1. Allow the mouse to acclimate to the procedure room in its transported home cage, with cage mates, for 1 - 2 hr.
  2. Select a single mouse and record tag number; weigh mouse and record weight.
  3. Place mouse in the treadmill without the motor turned on for acclimation, about 5 min. Turn power on, without the treadmill belt running, and let the mouse acclimate to the machine noise for another 5 min.
  4. Remove mice in the “sedentary” groups (if used; see Note 1) from the treadmill at this point and return them to their cage or conduct post-exercise procedures as per the experimental design (see Note 2).

3. Starting the Run-to-Exhaustion test

  1. After acclimation, turn the belt to a low speed (10 m/min) when the animal is exploring the belt and not on the platform.
  2. Gently tap or lift the hindquarters of the mouse with a tongue depressor, one to three times, to encourage reluctant animals to stay on the treadmill and run.
    NOTE: Most mice will run readily, but they sometimes stop for short periods. When this occurs, use the tongue depressor to gently tap or lift the rear of the animal to encourage resumption of running. Often, the mice do not need to be touched with the tongue depressor; noticing the hand with the tongue depressor coming towards them causes the mice to run some more.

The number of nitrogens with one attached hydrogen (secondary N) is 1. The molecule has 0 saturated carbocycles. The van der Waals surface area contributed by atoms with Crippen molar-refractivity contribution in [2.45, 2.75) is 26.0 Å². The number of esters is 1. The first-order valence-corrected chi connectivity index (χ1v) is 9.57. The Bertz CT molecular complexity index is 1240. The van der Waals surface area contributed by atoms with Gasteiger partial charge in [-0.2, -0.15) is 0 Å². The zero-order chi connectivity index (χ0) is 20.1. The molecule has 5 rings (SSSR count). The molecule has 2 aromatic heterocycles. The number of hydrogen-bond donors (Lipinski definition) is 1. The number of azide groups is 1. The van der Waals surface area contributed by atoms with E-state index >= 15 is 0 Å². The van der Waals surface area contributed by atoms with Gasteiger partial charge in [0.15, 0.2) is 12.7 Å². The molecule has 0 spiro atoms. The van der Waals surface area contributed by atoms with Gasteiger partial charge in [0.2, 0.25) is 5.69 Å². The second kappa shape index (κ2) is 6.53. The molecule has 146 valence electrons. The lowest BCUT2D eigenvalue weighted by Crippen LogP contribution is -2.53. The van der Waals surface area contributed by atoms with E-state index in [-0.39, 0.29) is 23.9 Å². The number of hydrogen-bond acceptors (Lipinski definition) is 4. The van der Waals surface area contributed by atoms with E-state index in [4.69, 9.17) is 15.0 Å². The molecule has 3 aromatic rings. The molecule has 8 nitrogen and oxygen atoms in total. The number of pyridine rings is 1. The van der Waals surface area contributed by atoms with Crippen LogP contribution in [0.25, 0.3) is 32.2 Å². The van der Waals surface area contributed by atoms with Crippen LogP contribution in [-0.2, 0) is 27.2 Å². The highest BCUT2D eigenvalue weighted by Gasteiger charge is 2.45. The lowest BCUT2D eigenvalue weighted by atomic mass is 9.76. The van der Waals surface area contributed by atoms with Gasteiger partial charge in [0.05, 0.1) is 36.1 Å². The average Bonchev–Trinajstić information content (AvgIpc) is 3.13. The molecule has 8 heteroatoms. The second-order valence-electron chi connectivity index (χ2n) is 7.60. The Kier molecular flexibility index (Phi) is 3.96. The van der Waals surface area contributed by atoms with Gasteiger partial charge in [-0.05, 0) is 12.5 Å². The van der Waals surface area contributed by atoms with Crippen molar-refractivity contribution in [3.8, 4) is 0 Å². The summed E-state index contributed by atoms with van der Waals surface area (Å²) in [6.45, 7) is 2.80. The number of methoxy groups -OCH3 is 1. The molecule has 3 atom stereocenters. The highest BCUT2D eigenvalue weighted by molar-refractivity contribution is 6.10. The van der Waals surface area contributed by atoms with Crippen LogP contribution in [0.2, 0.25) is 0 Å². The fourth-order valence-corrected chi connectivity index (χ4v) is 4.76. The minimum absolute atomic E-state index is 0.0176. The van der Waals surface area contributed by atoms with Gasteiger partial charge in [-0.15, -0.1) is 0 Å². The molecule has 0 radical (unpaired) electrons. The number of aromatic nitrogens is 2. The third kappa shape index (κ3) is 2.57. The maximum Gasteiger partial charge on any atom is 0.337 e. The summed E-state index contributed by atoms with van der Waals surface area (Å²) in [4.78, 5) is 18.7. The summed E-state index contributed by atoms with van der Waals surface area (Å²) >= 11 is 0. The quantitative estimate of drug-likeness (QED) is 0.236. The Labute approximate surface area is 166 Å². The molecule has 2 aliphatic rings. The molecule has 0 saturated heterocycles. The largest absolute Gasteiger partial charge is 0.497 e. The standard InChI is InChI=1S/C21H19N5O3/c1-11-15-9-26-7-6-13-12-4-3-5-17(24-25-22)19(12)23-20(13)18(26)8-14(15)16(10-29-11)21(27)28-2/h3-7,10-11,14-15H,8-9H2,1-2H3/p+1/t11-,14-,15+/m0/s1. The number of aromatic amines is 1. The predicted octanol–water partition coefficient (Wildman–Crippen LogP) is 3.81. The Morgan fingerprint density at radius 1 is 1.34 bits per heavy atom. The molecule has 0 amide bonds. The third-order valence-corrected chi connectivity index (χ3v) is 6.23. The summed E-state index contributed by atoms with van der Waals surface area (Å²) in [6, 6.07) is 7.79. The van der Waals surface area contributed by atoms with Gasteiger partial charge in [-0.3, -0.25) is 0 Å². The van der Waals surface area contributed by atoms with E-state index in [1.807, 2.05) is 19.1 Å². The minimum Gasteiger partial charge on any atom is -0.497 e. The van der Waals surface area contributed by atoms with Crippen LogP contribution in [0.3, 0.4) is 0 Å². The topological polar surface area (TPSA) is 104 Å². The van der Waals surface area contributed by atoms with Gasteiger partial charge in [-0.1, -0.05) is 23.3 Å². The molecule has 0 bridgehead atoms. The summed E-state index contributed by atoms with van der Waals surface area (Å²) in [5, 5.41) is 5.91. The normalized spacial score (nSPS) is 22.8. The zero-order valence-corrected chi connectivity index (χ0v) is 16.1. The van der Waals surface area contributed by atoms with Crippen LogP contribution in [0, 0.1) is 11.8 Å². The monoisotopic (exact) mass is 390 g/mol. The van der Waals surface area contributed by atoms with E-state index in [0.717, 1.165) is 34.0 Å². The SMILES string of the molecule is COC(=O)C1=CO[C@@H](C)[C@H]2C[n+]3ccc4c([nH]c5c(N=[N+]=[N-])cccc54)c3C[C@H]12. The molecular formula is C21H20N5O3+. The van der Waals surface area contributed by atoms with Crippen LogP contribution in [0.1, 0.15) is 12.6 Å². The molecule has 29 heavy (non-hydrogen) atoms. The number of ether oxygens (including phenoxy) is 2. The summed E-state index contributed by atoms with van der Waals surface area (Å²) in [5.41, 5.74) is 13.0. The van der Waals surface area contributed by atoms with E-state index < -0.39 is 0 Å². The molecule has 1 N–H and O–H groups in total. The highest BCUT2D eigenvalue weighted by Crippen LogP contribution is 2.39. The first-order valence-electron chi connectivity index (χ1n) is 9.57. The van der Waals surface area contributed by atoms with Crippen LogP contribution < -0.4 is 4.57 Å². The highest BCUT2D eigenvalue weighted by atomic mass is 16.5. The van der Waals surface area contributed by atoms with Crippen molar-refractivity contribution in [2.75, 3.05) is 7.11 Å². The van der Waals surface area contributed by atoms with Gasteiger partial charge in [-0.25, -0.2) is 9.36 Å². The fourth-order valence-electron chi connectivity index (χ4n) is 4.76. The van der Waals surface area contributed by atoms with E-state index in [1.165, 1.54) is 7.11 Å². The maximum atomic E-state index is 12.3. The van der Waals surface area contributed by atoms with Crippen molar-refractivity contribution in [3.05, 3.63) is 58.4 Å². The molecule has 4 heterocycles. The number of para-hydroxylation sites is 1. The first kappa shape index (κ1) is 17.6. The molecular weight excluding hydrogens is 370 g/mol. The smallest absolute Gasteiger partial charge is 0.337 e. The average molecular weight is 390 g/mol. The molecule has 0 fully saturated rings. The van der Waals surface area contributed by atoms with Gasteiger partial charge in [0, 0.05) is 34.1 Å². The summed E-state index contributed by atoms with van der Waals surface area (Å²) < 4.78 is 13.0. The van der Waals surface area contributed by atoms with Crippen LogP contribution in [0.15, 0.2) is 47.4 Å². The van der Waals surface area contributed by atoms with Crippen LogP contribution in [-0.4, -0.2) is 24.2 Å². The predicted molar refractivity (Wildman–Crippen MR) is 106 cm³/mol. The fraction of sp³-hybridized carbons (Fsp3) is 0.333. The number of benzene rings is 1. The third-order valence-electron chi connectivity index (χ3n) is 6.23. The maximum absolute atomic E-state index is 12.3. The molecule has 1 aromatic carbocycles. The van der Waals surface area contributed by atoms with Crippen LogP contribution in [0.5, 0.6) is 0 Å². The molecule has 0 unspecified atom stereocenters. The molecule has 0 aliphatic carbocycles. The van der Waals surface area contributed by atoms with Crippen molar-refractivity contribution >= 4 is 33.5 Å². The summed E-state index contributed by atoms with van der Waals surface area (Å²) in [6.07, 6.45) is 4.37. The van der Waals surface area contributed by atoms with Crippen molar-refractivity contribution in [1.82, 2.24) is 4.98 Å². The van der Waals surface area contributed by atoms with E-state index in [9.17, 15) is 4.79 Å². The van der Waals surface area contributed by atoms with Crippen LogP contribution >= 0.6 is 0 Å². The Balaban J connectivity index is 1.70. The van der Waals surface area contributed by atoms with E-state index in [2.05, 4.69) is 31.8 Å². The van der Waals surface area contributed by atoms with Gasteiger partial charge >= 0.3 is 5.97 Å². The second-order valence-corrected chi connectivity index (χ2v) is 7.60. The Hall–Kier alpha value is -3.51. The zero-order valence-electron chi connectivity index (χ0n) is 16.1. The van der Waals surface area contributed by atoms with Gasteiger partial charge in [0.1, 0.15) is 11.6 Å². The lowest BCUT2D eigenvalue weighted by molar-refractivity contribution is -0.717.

3. Start a laboratory timer once the mouse is running at the initial speed of 10 m/min.
  4. Turn the speed up slowly when the mouse is at the top (uphill end) of the belt, at increments of 1 m/min, about every 2 min.
  5. Turn the speed down to the previous setting if the mouse repeatedly runs in short bursts and not at a steady pace.
  6. Determine the maximal sustained running speed of each mouse (usually 14 - 17 m/min for C57BL/6 mice) by adjusting the speed and watching the mouse. Record this speed.
    NOTE: The location of the animal on the treadmill cues the investigator as to the willingness of the animal to run at a higher speed. If the mouse is at the far (uphill) end and about to run into the wall, it is ready to run at a higher speed. If the mouse is running at a steady pace in the middle of the treadmill it may be at its maximal speed, or may need further adjustment, depending on the quality of the run.